How did we lose it?

Ronnie Mac writes: Bells Corners was something to marvel at for those who visited in the Sixties. Streets were always busy, business was most probably booming and Rick Chiarelli had just been voted in as a school board trustee. We are talking ancient history. I, on the other hand, had just returned from Montreal, QC (1 Rue Notre-Dame is the Montreal Courthouse).

I see progress in Bell’s Corners, but then I know we can ALWAYS do better with a little more interest and involvement from the community. I see community associations as becoming a thing of the past, as it seems to have become an inconvenience for residents to get involved, with the exception of a dedicated few.

What led to the degradation, lack of understanding and appreciation of the word community? I recall closing down a street for community days and it was an awe-inspiring sight. My father, and in fact many fathers in the neighborhood, would roll out the hibachi grills. Mothers would gather together to gossip, adjust their girdles and discuss the men, and, with the exception of an overwhelmingly thick cloud of cigarette smoke and glass ashtrays scattered about (remember, this is 1964), it was the very definition of community.

How did we lose it?

Fast-forward to 2011 – I can tell you the name of my neighbor to my immediate left and right but nothing more. Frankly, in many cases, I’m not too sure I would like to know them.

Oddly enough, these things have come full circle many a time and I believe that Bells Corners as a whole is heading in the right direction. Residents may not hold our captains in the highest esteem but we’re not taking on too much water just yet.

– Your nostalgia for the Bells Corners of the Sixties resonates with me. Watch an episode of Mad Men if you want to relive the era.

Closing the street for block parties sounds like fun. They still do it all the time in Montreal and probably in a lot of other places too. It’s the type of thing that Bells Corners desperately needs, as I agree with you that the concept of community, while on the run everywhere, is especially weak in Bells Corners. It was the first thing that struck me when I moved here from the Crystal Beach area and it’s why I revived the dormant Lynwood Village Community Association.

During my reign as president/rink operator/community building manager (before Rick fired me) I was always looking for opportunities to build community spirit. Events like community beautification projects, the Earth Day celebrations, the litter-picking parades, the bicycle coop in Lynwood Park and Fun Days 2010, 2009 were steps in the right direction.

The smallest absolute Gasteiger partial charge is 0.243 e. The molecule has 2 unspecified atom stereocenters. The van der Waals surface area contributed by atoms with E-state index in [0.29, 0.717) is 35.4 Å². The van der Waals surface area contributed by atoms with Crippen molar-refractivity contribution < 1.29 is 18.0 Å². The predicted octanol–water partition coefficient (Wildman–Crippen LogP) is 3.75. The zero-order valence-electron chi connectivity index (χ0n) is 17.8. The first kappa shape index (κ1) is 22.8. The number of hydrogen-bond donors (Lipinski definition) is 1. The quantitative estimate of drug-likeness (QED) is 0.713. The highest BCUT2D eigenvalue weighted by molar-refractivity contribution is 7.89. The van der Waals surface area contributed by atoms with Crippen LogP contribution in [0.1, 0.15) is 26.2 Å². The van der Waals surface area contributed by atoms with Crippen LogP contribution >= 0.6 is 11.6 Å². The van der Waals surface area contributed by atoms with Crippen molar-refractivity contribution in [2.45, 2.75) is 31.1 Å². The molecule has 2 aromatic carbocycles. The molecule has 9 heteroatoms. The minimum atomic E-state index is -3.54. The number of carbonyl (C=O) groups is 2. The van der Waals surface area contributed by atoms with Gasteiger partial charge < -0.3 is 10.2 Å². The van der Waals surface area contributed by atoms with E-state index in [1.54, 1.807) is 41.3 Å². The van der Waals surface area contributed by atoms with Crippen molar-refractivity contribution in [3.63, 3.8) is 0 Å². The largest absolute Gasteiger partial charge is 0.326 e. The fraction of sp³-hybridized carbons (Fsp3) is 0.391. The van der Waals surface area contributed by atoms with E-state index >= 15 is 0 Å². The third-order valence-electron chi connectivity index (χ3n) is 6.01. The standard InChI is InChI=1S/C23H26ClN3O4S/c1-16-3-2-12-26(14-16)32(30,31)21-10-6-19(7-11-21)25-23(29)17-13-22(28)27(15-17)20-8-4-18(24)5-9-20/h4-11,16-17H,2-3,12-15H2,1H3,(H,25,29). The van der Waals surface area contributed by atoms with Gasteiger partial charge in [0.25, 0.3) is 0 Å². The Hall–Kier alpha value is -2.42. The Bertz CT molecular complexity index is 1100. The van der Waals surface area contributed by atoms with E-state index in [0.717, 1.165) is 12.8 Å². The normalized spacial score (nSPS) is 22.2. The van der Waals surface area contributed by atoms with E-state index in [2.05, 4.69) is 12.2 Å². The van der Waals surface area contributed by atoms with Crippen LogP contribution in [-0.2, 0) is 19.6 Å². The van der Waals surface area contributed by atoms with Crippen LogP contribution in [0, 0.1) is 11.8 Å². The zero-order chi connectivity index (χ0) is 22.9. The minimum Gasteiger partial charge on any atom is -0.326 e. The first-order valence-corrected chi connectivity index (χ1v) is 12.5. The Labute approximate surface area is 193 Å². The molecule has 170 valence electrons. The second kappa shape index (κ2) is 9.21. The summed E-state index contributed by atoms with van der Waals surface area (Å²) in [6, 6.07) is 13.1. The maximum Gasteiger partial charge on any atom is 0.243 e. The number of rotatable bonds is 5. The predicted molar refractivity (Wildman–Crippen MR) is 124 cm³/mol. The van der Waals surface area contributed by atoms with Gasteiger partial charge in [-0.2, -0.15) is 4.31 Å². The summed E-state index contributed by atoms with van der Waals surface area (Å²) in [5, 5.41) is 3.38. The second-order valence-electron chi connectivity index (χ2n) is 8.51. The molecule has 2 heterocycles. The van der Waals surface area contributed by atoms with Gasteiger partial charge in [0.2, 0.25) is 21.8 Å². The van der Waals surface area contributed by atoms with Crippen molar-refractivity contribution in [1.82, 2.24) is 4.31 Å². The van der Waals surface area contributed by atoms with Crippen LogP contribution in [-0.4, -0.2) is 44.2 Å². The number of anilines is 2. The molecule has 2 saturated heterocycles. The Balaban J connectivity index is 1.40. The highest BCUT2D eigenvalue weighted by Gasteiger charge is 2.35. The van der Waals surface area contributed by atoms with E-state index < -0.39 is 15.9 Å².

P.S. Ronny, I cleaned up your comment, just correcting a few typos, and editing for brevity and clarity. I do it to encourage people to comment – readers would be less likely to weigh in if they have to spend a lot of time proofreading and editing, for fear someone will mock their spelling. It’s the thought that counts, not the grammar, so I hope the rough ride you got here doesn’t discourage others from participating.

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9 Responses to How did we lose it?

  1. Rich Littleton says:

    Double income families killed community. Back in the ’60s in Nepean most wives were homemakers and socialized with other homemakers in the neighbourhood. Preschool-aged kids were at home with mom and played with neighbourhood kids instead of being shipped off to daycare as soon as they’re off the tit, or even before.

    Kids walked home from school for lunch with their local buddies. Neighbourhood house parties (cocktail and fondue were popular) – no big stretch. After all, the wives were hanging out playing bridge during the day. Stay-at-home moms were the roots of community. Now everyone is running in the rat race to buy the oversized house on the undersized lot, with all the toys, and is too tired to care about much else.

    – You’re making me feel nostalgic for my childhood – your description of life in the Sixties in a neighbourhood like Bells Corners sure rings true with me. The local parks were always teeming with kids playing pick-up games of baseball, hockey or touch football – no need for expensive equipment or parents to organize everything and drive us everywhere.

    Things were very different for the baby boomers growing up in the Sixties, when it seemed that anything was possible, that there no limits to growth and that all technological progress was good. Everyone believed in the American Dream then, at least until Kennedy was assassinated and the Vietnam War shattered our illusions.

    Your description of modern day life in Bells Corners is also, sadly, on the mark for many people. Maybe it explains why voter turnout is low, community associations are mere shells, neighbours are often complete strangers, teenagers often feel alienated and the important decisions are in the hands of a small clique of professional politicians and developers.

  2. margaret says: